message: 'Converged (|f_n-f_(n-1)| ~= 0)'
nfev: 56
nit: 24
parameters: ParamsDict({'n_chb': 14368074.379920935, 'g_chb': 0.000997783661801449, 't_chb_yri': 114562.32318043888})
status: 1
success: True
x: array([1.64805192e+01, 9.97783662e-04, 1.04562323e+05])
```

The default optimization method is `method="TNC"`

(truncated Newton conjugate). This is very accurate but can be slow for large models; for large models, `method="L-BFGS-B"`

is a good choice.

We can print the inferred parameter values with DemographicModel.get_params:

```
[18]:
```

```
no_pulse_model.get_params()
```

```
[18]:
```

```
ParamsDict({'n_chb': 14368074.379920935, 'g_chb': 0.000997783661801449, 't_chb_yri': 114562.32318043888})
```

and we can plot the inferred demography as before:

```
[19]:
```

```
# plot the model
fig = momi.DemographyPlot(no_pulse_model, ["YRI", "CHB"],
figsize=(6,8), linthreshy=1e5,
major_yticks=yticks,
pulse_color_bounds=(0,.25))
```

### Adding NEA to the existing model¶

Now we add in the NEA population, along with a parameter for its split time `t_anc`

. We use the keyword `lower_constraints`

to require that `t_anc > t_chb_yri`

.

```
[20]:
```

```
no_pulse_model.add_leaf("NEA", t=5e4)
no_pulse_model.add_time_param("t_anc", lower=5e4, lower_constraints=["t_chb_yri"])
no_pulse_model.move_lineages("YRI", "NEA", t="t_anc")
```

We search for the new MLE and plot the inferred demography:

```
[21]:
```

```
no_pulse_model.optimize()
fig = momi.DemographyPlot(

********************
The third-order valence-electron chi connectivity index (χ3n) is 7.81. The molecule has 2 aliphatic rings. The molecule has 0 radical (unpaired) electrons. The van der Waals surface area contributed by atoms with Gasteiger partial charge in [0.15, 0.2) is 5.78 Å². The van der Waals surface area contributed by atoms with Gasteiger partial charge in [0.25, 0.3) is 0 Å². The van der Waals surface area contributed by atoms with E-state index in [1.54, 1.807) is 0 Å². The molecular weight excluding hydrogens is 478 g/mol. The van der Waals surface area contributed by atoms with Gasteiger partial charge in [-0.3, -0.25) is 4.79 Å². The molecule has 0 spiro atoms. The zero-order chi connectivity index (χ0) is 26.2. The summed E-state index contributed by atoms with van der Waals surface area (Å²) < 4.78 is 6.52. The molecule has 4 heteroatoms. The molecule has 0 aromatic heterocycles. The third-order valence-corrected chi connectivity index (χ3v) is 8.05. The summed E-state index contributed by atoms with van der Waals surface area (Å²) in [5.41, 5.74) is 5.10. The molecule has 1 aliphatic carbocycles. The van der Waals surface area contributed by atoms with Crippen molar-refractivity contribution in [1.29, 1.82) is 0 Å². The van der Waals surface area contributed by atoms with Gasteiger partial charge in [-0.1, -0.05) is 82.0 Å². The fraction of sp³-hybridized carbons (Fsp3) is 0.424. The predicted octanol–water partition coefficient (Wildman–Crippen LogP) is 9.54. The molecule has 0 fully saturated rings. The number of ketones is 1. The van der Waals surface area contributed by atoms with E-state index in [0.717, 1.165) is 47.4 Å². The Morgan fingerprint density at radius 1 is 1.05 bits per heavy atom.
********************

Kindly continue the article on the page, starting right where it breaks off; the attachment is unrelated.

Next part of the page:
no_pulse_model, ["YRI", "CHB", "NEA"],
figsize=(6,8), linthreshy=1e5,
major_yticks=yticks)
```

### Build a new model adding NEA->CHB¶

Now we create a new `DemographicModel`

, by copying the previous model and adding a NEA->CHB migration arrow.

```
[22]:
```

```
add_pulse_model = no_pulse_model.copy()
add_pulse_model.add_pulse_param("p_pulse", upper=.25)
add_pulse_model.add_time_param(
"t_pulse", upper_constraints=["t_chb_yri"])
add_pulse_model.move_lineages(
"CHB", "GhostNea", t="t_pulse", p="p_pulse")
add_pulse_model.add_time_param(
"t_ghost", lower=5e4,
lower_constraints=["t_pulse"], upper_constraints=["t_anc"])
add_pulse_model.move_lineages(
"GhostNea", "NEA", t="t_ghost")
```

It turns out this model has local optima, so we demonstrate how to fit a few independent runs with different starting parameters.

Use DemographicModel.set_params to set new parameter values to start the search from. If a parameter is not specified and `randomize=True`

, a new value will be randomly sampled for it.

```
[23]:
```

```
results = []
n_runs = 3
for i in range(n_runs):
print(f"Starting run {i+1} out of {n_runs}...")
add_pulse_model.set_params(
# parameters inherited from no_pulse_model are set to their previous values
no_pulse_model.get_params(),
# other parmaeters are set to random initial values
randomize=True)
results.append(add_pulse_model.optimize(options={"maxiter":200}))
# sort results according to log likelihood, pick the best (largest) one
best_result = sorted(results, key=lambda r: r.log_likelihood)[-1]
add_pulse_model.set_params(best_result.parameters)
best_result
```

```
Starting run 1 out of 3...
Starting run 2 out of 3...
Starting run 3 out of 3...
```

```
[23]:
```

```
fun: 0.006390407169686503
jac: array([ 3.86428996e-08, -8.26898179e-02, 4.63629649e-13, -7.35845677e-14,
-2.69540750e-07, -2.98321219e-07, 1.46475502e-08])
kl_divergence: 0.006390407169686503
log_likelihood: -60986.74341175791
message: 'Converged (|f_n-f_(n-1)| ~= 0)'